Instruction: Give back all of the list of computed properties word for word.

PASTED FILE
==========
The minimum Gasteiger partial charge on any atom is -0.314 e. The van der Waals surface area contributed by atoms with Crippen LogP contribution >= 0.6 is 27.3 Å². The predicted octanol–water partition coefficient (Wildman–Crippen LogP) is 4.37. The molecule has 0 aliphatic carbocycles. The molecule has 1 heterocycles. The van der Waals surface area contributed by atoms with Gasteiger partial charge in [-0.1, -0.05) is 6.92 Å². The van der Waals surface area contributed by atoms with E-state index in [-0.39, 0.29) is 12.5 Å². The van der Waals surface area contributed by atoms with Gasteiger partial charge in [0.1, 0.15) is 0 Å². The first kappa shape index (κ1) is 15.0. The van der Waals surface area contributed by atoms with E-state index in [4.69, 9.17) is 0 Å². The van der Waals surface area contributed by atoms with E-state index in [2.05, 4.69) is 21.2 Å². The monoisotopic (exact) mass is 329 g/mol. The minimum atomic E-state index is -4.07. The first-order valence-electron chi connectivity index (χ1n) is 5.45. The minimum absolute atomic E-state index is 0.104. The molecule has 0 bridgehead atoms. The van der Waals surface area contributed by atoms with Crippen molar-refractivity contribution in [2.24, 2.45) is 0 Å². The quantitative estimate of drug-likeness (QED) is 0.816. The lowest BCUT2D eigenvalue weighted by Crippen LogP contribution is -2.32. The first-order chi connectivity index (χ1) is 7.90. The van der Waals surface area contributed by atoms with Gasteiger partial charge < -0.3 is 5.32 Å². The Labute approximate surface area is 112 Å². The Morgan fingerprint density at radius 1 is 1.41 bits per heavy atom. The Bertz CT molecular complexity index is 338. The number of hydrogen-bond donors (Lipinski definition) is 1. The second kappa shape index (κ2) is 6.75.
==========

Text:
The minimum Gasteiger partial charge on any atom is -0.314 e. The van der Waals surface area contributed by atoms with Crippen LogP contribution >= 0.6 is 27.3 Å². The predicted octanol–water partition coefficient (Wildman–Crippen LogP) is 4.37. The molecule has 0 aliphatic carbocycles. The molecule has 1 heterocycles. The van der Waals surface area contributed by atoms with Gasteiger partial charge in [-0.1, -0.05) is 6.92 Å². The van der Waals surface area contributed by atoms with E-state index in [-0.39, 0.29) is 12.5 Å². The van der Waals surface area contributed by atoms with Gasteiger partial charge in [0.1, 0.15) is 0 Å². The first kappa shape index (κ1) is 15.0. The van der Waals surface area contributed by atoms with E-state index in [4.69, 9.17) is 0 Å². The van der Waals surface area contributed by atoms with E-state index in [2.05, 4.69) is 21.2 Å². The monoisotopic (exact) mass is 329 g/mol. The minimum atomic E-state index is -4.07. The first-order valence-electron chi connectivity index (χ1n) is 5.45. The minimum absolute atomic E-state index is 0.104. The molecule has 0 bridgehead atoms. The van der Waals surface area contributed by atoms with Crippen molar-refractivity contribution in [2.24, 2.45) is 0 Å². The quantitative estimate of drug-likeness (QED) is 0.816. The lowest BCUT2D eigenvalue weighted by Crippen LogP contribution is -2.32. The first-order chi connectivity index (χ1) is 7.90. The van der Waals surface area contributed by atoms with Gasteiger partial charge < -0.3 is 5.32 Å². The Labute approximate surface area is 112 Å². The Morgan fingerprint density at radius 1 is 1.41 bits per heavy atom. The Bertz CT molecular complexity index is 338. The number of hydrogen-bond donors (Lipinski definition) is 1. The second kappa shape index (κ2) is 6.75.